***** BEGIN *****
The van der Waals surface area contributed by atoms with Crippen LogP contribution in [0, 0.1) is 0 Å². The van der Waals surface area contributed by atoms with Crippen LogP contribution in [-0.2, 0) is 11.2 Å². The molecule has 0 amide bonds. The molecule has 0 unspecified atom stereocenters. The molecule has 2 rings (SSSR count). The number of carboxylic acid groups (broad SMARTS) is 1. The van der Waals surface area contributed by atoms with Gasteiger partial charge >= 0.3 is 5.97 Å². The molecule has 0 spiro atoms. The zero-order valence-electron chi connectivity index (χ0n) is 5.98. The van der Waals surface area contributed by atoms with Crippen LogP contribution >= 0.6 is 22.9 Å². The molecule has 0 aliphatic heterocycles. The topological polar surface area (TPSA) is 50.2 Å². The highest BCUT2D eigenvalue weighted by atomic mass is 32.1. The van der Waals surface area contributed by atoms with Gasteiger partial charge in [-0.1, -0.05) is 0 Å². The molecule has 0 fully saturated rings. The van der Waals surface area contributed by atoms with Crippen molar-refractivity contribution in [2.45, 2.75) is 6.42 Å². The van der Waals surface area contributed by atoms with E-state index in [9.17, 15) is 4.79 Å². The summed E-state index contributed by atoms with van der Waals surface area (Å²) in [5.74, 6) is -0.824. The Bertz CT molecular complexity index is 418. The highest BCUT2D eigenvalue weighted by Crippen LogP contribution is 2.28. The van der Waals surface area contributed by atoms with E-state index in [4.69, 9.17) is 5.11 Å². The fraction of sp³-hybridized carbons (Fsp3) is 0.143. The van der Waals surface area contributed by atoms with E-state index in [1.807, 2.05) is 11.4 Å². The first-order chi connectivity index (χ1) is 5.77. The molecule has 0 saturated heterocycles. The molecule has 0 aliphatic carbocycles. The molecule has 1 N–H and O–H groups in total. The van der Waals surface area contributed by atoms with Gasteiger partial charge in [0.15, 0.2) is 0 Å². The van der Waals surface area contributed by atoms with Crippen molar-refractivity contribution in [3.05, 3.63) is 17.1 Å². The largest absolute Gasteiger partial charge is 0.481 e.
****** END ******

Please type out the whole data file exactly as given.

The van der Waals surface area contributed by atoms with Crippen LogP contribution in [0, 0.1) is 0 Å². The van der Waals surface area contributed by atoms with Crippen LogP contribution in [-0.2, 0) is 11.2 Å². The molecule has 0 amide bonds. The molecule has 0 unspecified atom stereocenters. The molecule has 2 rings (SSSR count). The number of carboxylic acid groups (broad SMARTS) is 1. The van der Waals surface area contributed by atoms with Gasteiger partial charge >= 0.3 is 5.97 Å². The molecule has 0 spiro atoms. The zero-order valence-electron chi connectivity index (χ0n) is 5.98. The van der Waals surface area contributed by atoms with Crippen LogP contribution >= 0.6 is 22.9 Å². The molecule has 0 aliphatic heterocycles. The topological polar surface area (TPSA) is 50.2 Å². The highest BCUT2D eigenvalue weighted by atomic mass is 32.1. The van der Waals surface area contributed by atoms with Gasteiger partial charge in [-0.1, -0.05) is 0 Å². The molecule has 0 fully saturated rings. The van der Waals surface area contributed by atoms with Crippen molar-refractivity contribution in [2.45, 2.75) is 6.42 Å². The van der Waals surface area contributed by atoms with E-state index in [9.17, 15) is 4.79 Å². The summed E-state index contributed by atoms with van der Waals surface area (Å²) in [5.74, 6) is -0.824. The Bertz CT molecular complexity index is 418. The highest BCUT2D eigenvalue weighted by Crippen LogP contribution is 2.28. The van der Waals surface area contributed by atoms with E-state index in [4.69, 9.17) is 5.11 Å². The fraction of sp³-hybridized carbons (Fsp3) is 0.143. The van der Waals surface area contributed by atoms with E-state index in [1.807, 2.05) is 11.4 Å². The first-order chi connectivity index (χ1) is 5.77. The molecule has 0 saturated heterocycles. The molecule has 0 aliphatic carbocycles. The molecule has 1 N–H and O–H groups in total. The van der Waals surface area contributed by atoms with Gasteiger partial charge in [0.15, 0.2) is 0 Å². The van der Waals surface area contributed by atoms with Crippen molar-refractivity contribution in [3.05, 3.63) is 17.1 Å². The largest absolute Gasteiger partial charge is 0.481 e.